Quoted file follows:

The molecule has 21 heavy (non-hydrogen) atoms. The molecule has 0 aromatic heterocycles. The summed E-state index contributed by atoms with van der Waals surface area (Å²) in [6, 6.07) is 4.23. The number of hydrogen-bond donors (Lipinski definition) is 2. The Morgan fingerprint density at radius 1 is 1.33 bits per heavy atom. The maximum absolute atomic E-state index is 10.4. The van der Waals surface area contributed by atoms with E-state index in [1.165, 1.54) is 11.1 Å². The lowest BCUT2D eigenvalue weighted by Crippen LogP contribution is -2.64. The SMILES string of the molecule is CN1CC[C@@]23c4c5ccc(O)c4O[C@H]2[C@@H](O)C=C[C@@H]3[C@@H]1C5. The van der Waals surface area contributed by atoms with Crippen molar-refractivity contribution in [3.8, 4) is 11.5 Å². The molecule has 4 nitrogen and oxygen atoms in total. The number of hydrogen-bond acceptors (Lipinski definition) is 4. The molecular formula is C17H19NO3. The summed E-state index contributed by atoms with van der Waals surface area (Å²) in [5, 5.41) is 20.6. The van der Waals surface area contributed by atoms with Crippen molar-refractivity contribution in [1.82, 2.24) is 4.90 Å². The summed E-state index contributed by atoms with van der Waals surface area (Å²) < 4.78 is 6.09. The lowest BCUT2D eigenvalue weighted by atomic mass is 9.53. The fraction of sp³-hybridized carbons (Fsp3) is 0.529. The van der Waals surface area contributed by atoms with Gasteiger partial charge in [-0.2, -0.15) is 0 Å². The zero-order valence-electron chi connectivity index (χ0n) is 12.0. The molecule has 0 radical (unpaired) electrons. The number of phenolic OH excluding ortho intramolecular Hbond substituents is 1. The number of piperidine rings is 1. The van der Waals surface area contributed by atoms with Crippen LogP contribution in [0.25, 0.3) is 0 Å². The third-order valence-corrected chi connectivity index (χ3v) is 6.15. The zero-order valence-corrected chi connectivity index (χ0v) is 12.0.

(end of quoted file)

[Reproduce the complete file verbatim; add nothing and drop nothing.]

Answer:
The molecule has 21 heavy (non-hydrogen) atoms. The molecule has 0 aromatic heterocycles. The summed E-state index contributed by atoms with van der Waals surface area (Å²) in [6, 6.07) is 4.23. The number of hydrogen-bond donors (Lipinski definition) is 2. The Morgan fingerprint density at radius 1 is 1.33 bits per heavy atom. The maximum absolute atomic E-state index is 10.4. The van der Waals surface area contributed by atoms with E-state index in [1.165, 1.54) is 11.1 Å². The lowest BCUT2D eigenvalue weighted by Crippen LogP contribution is -2.64. The SMILES string of the molecule is CN1CC[C@@]23c4c5ccc(O)c4O[C@H]2[C@@H](O)C=C[C@@H]3[C@@H]1C5. The van der Waals surface area contributed by atoms with Crippen molar-refractivity contribution in [3.8, 4) is 11.5 Å². The molecule has 4 nitrogen and oxygen atoms in total. The number of hydrogen-bond acceptors (Lipinski definition) is 4. The molecular formula is C17H19NO3. The summed E-state index contributed by atoms with van der Waals surface area (Å²) in [5, 5.41) is 20.6. The van der Waals surface area contributed by atoms with Crippen molar-refractivity contribution in [1.82, 2.24) is 4.90 Å². The summed E-state index contributed by atoms with van der Waals surface area (Å²) < 4.78 is 6.09. The lowest BCUT2D eigenvalue weighted by atomic mass is 9.53. The fraction of sp³-hybridized carbons (Fsp3) is 0.529. The van der Waals surface area contributed by atoms with Gasteiger partial charge in [-0.2, -0.15) is 0 Å². The zero-order valence-electron chi connectivity index (χ0n) is 12.0. The molecule has 0 radical (unpaired) electrons. The number of phenolic OH excluding ortho intramolecular Hbond substituents is 1. The number of piperidine rings is 1. The van der Waals surface area contributed by atoms with Crippen LogP contribution in [0.25, 0.3) is 0 Å². The third-order valence-corrected chi connectivity index (χ3v) is 6.15. The zero-order valence-corrected chi connectivity index (χ0v) is 12.0.